Friday Fictioneers – Backstage

dinner-table-prior
Photo Prompt © Priorhouse

Through the glass doors I watch one, his head tipped back, just so, in companionable mirth. Like the moon, he pulls his sea of acolytes forward. They lean in with appreciation. The laughter is measured, not brash enough to disturb the serenity of Chez Raymond.

Out there in the ceremonial arena, waiters glide soundless across the marble floor. Deals are quietly made and liaisons arranged. Back here in the kitchen, we are the swan’s legs, a frantic paddling below the surface.

Chef calls “service”. I spit in the tournedos before carrying it out to the charismatic man.

 

Friday fictioneers is a weekly challenge set by Rochelle Wisoff Fields to write a 100-word story in response to a photo prompt. You can find other stories here 

87 thoughts on “Friday Fictioneers – Backstage

  1. The resentment from the waiter to me was a kind of inverted humour, I gaffed rather than laughed. There was also a smidgen of hypocrisy from the character, after all without the wealthy clientele – Would he have a job? I am sure there could be more involved, clearly he detests his job and is looking to get fired – me I would send in Villanelle to take the waiter out, or perhaps the religious guest. Which one?

    Liked by 1 person

  2. Hmmm Envy is a good word for the waiter, I was thinking along the same line, I just assume that if the food warranted spit the rich guest either was a pompous ass, or stole the waiter’s lover from him. I liked the imagery here, I could definitely see it.

    Liked by 1 person

  3. Good story. It reminded me of a similar scene I wrote in my first novel:
    “I sat down and looked down at the plate of stew placed before me. It had been voluminously spat in, the phlegm curling around the carrots and potatoes like a diseased oyster. After that, I made a practice of coming to the mess at the last minute, after the dishes of food had been placed on the tables.”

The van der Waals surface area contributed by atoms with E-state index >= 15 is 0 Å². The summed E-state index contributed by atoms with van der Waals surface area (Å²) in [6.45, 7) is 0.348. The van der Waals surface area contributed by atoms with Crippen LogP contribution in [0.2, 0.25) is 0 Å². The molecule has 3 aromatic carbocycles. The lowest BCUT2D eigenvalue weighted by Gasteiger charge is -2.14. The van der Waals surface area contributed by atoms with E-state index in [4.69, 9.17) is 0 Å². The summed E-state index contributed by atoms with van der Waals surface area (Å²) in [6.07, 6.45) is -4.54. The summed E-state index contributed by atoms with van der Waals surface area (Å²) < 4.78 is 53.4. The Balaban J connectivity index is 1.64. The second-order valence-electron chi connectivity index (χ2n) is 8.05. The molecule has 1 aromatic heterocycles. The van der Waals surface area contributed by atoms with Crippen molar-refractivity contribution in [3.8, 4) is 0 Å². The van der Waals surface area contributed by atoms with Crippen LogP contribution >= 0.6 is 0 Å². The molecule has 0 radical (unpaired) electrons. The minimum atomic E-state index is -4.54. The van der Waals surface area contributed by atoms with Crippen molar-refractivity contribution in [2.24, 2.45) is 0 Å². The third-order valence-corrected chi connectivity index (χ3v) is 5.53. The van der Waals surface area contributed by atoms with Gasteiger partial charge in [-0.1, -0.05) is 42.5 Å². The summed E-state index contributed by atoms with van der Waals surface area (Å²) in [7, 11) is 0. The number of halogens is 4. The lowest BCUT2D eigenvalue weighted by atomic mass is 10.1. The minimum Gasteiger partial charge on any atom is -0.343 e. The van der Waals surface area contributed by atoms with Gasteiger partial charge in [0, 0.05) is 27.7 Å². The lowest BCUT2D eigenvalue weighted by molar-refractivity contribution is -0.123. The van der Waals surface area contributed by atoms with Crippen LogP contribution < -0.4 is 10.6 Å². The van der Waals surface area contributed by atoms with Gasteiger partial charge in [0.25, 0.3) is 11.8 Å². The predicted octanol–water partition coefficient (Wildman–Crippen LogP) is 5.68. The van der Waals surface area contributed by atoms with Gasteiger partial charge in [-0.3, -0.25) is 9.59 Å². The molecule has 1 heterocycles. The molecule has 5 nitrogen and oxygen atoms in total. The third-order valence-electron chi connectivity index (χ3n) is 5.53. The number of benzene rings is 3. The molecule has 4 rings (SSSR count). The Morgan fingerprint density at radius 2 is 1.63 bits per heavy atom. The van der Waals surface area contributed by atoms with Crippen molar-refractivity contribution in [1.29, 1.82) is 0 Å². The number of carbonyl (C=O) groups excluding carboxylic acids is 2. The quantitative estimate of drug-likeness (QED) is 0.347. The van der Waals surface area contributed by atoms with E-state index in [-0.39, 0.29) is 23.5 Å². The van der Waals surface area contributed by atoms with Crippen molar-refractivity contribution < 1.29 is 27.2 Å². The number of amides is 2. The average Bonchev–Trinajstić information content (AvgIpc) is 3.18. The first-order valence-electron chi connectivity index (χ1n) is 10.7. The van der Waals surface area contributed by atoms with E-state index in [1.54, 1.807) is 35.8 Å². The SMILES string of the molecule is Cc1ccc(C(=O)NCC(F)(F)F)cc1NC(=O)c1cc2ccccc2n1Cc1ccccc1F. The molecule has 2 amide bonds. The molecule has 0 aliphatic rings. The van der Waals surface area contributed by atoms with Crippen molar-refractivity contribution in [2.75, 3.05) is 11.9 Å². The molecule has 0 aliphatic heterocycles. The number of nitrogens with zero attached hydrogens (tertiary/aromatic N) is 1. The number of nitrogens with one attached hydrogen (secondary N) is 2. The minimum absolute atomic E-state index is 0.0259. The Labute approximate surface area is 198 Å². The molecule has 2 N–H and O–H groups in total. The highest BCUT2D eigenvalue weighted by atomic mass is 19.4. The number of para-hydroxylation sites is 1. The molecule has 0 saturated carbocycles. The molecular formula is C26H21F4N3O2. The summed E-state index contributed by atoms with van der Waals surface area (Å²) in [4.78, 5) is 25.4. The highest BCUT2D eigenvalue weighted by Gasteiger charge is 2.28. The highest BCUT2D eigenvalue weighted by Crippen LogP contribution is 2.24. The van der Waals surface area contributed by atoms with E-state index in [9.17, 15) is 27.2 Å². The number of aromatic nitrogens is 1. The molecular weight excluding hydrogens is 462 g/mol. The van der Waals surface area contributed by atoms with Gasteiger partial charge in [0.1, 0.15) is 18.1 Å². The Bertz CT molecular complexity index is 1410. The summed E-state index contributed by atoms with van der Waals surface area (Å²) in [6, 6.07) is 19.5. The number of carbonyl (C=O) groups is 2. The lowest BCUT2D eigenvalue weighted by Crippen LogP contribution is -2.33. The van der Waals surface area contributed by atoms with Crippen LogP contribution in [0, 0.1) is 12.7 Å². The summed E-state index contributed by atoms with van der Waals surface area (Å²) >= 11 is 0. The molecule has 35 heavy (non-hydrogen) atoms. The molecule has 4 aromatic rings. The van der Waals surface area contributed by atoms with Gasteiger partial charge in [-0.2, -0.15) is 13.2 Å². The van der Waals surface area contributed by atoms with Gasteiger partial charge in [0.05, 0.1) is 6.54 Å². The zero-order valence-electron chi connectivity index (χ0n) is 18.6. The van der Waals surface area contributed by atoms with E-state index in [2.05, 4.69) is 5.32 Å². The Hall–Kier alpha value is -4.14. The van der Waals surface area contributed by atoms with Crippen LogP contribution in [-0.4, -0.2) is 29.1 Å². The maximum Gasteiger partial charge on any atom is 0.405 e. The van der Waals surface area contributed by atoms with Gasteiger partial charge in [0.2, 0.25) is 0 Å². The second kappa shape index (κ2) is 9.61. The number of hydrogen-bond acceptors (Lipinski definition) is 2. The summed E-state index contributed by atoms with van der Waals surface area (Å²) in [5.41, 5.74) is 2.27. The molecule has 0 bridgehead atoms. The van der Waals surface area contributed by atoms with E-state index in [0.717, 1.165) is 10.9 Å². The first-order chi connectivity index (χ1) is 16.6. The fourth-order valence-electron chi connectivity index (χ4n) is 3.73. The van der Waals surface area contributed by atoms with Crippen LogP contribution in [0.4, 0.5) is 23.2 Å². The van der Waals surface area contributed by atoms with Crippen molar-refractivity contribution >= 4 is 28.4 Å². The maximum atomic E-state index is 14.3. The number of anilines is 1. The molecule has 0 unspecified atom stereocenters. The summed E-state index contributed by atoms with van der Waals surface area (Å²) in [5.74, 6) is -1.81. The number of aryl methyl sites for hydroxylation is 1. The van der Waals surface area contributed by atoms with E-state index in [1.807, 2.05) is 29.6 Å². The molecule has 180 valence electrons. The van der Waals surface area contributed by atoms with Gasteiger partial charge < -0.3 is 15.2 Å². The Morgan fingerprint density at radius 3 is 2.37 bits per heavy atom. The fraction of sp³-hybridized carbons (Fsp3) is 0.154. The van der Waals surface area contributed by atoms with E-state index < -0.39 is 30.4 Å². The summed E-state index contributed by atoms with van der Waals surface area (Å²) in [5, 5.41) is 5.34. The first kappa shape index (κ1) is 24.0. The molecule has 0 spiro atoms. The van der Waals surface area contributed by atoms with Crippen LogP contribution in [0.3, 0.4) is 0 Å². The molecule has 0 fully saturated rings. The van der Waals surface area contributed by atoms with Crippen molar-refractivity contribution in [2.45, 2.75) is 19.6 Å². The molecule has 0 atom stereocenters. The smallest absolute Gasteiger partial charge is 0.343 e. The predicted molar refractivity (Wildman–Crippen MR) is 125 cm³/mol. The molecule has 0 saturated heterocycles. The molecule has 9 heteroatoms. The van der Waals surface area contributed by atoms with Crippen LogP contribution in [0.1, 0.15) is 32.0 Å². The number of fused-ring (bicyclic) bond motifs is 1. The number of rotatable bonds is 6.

Never miss a chance to gross out the reader!

    Liked by 2 people

  4. So Neil, I don’t know if this method of direct reply will get to you, but I just want to say: You’re a poet! Paula

    On Wed, Sep 26, 2018 at 1:11 AM, Neil MacDonald Author wrote:

    > neilmacdon posted: ” Through the glass doors I watch one, his head tipped > back, just so, in companionable mirth. Like the moon, he pulls his sea of > acolytes forward. They lean in with appreciation. The laughter is measured, > not brash enough to disturb the serenity of Chez R” >

    Liked by 1 person

  5. Now that I work in the service industry, I see the clash that goes on between the kitchen staff and the service staff…
    Now as to why one would spit on another’s food (soooo gross) it shows a lack of everything. Not sure who did the spitting or why… the person seems to feel some sort of anger towards the one to receive his “gift”.

    Liked by 1 person

  6. I was lucky for I only recall the comradely of the team with whom I worked alongside in a fine hotel. However as a child I call seeing a chef spitting in the frying pan to see if it was hot enough!

    Liked by 2 people

    1. Bjorn, i think it happens more than we would think… and I had it happen to me in 1990 – on a road trip and i was driving through Georgia and ordered a take out coffee at a place –

      Like

  7. Some beautiful images here, the head titlted just so for an insincere laugh, the paddling legs of the swan kitchen staff, the “ceremonial space.” You make it all new again, Neil! Nice work, and the spitting seemed perfectly justified.:)

    Liked by 1 person

  8. Ah, I know this guy. He probably never acknowledged the waiters, no thank-you, barely a glance, from him. Too rich, too busy, and they just earn minimum wage. A little spit does well. Do the bubbles of spit disappear? (Just curious. 🙂 )

    Love the image of the swan’s legs and all the unique phrasing.

    Liked by 1 person

  9. Yikes….
    chilling end.

    and recently I walked away from having a coffee at a coffee shop because the guy was turned around with my beverage for a Long time and it just felt off. Paranoid – maybe- but not taking any chances.
    It just felt off (and I did have someone spit in my take out coffee back in 1990 down in GA – and it was horrible)

    Liked by 1 person

  10. Such a serene and companionable scene you paint, with the heart of the operation kicking madly underneath – wonderfully done. Great line, ‘Like the moon, he pulls his sea of acolytes forward.’ I’m wondering if the cook has personal issues with the charismatic one, or just took a dislike to him.

    Liked by 1 person

  11. This story is bigger than the word count. There are so many possible interpretations. Why is the waiter so resentful? I’m wondering if there is a history between him and the ‘charismatic man’? Loved the wonderful imagery of the middle paragraph. Excellent stuff.

    Liked by 1 person

  12. we are the swan’s legs, a frantic paddling below the surface ~ I needed to read this twice, evidently, I’m rather dull today. It became my favorite line. It says so much about what happens in a kitchen before the wait staff glide soundlessly across a marble floor.

    Like

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